Despite the troubles at our beloved Royal Mail I can report that the postal workers of a West Country town have been able to guarantee a special delivery.
I was staying in a beautiful wing of a Georgian house close to the town centre. The house had three bathrooms and three cloakrooms and the plumbing seemed to be in good working order. You can therefore understand my quizzical expression when my hosts provided a plastic bucket in my bedroom to pee in during the night, if required. They found my confusion and dismay highly amusing, and asked me to hold on (or not) for the answer to this riddle until the following morning.
The next day dawned and the bucket had now been filled.
A morning tour of the beautifully maintained garden soon followed, and at the request of my hostess the bucket accompanied me. I watched my footing, desperate to dispose of the bucket’s contents at the earliest convenience. Rounding a laurel hedge, we discovered a complete stranger, in a light blue short sleeve shirt, navy blue shorts and a high visibility safety vest adjusting his flies. It was 8.45 am on the Saturday morning. He looked a bit surprised.
“Oi! What the hell do you think you’re doing in my garden?” are the words I felt we should have shouted. Instead, my friend bid him “Morning! Thank you ever so much”, to which the stranger replied, “No problem. I’ll be back later if that’s ok?” and gave us a knowing wink.
I was dumfounded. The “Fragrant Hardy Oleanders” in the flowerbed now had a new aroma.
My hostess pointed to a border of trampled foxgloves and a hole dug into the soil. On closer examination, I could see that it had been used as a toilet. How far will people go? Just then another man, dressed like the previous visitor but with more bicycle safety gear walked out from a clump of rhododendrons and greeted us with a hearty “Hi there! They’re still at it aren’t they? I think we’ll need re-enforcements! See you later!”. He wandered off towards the driveway at the front of the house, his helmet glistening in the morning sunlight.
I was taken aback. Excuse the pun, but I badgered my hostess, now hysterical with laughter, for an explanation.
Indeed, badgers were part of the explanation as my friends were under siege from these territorial animals. There was a badger set just across the road in the park square and these loveable, large and cumbersome creatures were barging their way through the garden’s borders and flower beds, knocking over everything in sight. Indeed, the animals would make a point of rolling around in the flower beds flattening all the plants as they marked their territory and wrestled with their comrades. They were prone to digging latrines and then laying berry-infused turds dead centre which said “Mine” in badger dialect.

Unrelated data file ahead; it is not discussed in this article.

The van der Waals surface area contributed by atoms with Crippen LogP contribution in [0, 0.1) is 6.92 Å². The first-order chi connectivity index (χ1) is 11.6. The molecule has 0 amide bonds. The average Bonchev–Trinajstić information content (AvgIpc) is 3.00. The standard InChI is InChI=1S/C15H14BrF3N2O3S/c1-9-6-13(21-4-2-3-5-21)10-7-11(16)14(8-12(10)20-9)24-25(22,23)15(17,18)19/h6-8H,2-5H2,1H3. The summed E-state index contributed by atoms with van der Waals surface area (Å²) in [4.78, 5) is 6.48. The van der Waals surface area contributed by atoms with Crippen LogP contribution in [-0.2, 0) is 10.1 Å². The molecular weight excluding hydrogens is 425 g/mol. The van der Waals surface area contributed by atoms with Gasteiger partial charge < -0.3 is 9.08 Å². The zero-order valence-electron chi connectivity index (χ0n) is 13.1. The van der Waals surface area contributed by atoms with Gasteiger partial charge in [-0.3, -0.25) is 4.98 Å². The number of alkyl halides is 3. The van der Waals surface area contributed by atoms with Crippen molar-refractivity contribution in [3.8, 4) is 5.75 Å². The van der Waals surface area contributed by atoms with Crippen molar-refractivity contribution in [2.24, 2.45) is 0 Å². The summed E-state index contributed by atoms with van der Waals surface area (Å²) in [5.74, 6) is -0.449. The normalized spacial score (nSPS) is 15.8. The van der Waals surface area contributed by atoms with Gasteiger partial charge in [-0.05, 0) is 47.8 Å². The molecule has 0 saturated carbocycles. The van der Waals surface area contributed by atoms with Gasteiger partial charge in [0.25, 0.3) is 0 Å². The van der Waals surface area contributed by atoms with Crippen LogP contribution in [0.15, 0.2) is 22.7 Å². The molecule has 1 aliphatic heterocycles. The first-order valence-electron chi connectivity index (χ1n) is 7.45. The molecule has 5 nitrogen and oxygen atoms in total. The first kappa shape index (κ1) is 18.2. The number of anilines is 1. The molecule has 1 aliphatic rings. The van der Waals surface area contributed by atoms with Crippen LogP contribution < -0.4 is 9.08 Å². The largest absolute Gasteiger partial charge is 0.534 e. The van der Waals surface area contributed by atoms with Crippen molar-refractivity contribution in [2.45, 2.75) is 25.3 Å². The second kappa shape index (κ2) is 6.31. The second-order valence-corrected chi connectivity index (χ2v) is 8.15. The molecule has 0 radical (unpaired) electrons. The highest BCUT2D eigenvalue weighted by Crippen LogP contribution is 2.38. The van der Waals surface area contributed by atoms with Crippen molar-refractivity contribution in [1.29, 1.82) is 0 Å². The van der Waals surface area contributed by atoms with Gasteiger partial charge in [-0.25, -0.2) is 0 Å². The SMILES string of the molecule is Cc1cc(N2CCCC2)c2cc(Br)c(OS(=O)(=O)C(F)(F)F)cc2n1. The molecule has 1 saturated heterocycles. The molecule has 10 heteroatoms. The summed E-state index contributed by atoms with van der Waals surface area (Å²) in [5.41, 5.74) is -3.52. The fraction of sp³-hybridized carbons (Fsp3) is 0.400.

Now I appreciated all the damage they were causing. But what were the postmen doing in their garden? Just then another character made his way over to say ‘hello’. This time it was a neighbour, dropping off a box of courgettes and apples from his allotment, and yes, whilst he was there, he said he would gladly pee on the flowerbeds. Job done, a few words of support followed and off he went.
I was instructed to empty the bucket’s contents into the badgers’ latrine, and felt somewhat relieved as my friend continued to explain the strange events we were witnessing. Having discovered their badger problem, they had contacted the local council pest control unit a few days before and were advised that badgers are a protected species, so there was little they could do. However, the helpful lady from the council suggested that badgers feel threatened by the testosterone in a male human’s urine. By urinating over the areas where the badgers were roaming, and aiming in particular at the latrines, the badgers might be persuaded to move on. Quality, quantity and good marksmanship were vital to achieving success in this local territorial dispute.
A seminal moment had followed. The local Royal Mail sorting office was just round the corner. Many of the postmen passed the house as they were leaving and returning from their rounds. My friends had the bright idea of explaining their predicament and enlisting their help. They paid them a visit.
“You know the front garden you all like to pee in?”, they had announced to the assembled audience, “Well, you can go in our back garden as well… with our permission!” Whilst initially taken aback by the offer, the postmen readily agreed.
Since then, my friends have got used to seeing a regular stream of visitors to their garden, though mutual privacy has been respected. The badger activity has decreased and the plants have been getting watered. In fact, they hope that before long, thanks to the co-operation with Royal Mail, the dispute with the badgers will be resolved.
I hope that soon, Royal Mail will be able to do the same for themselves.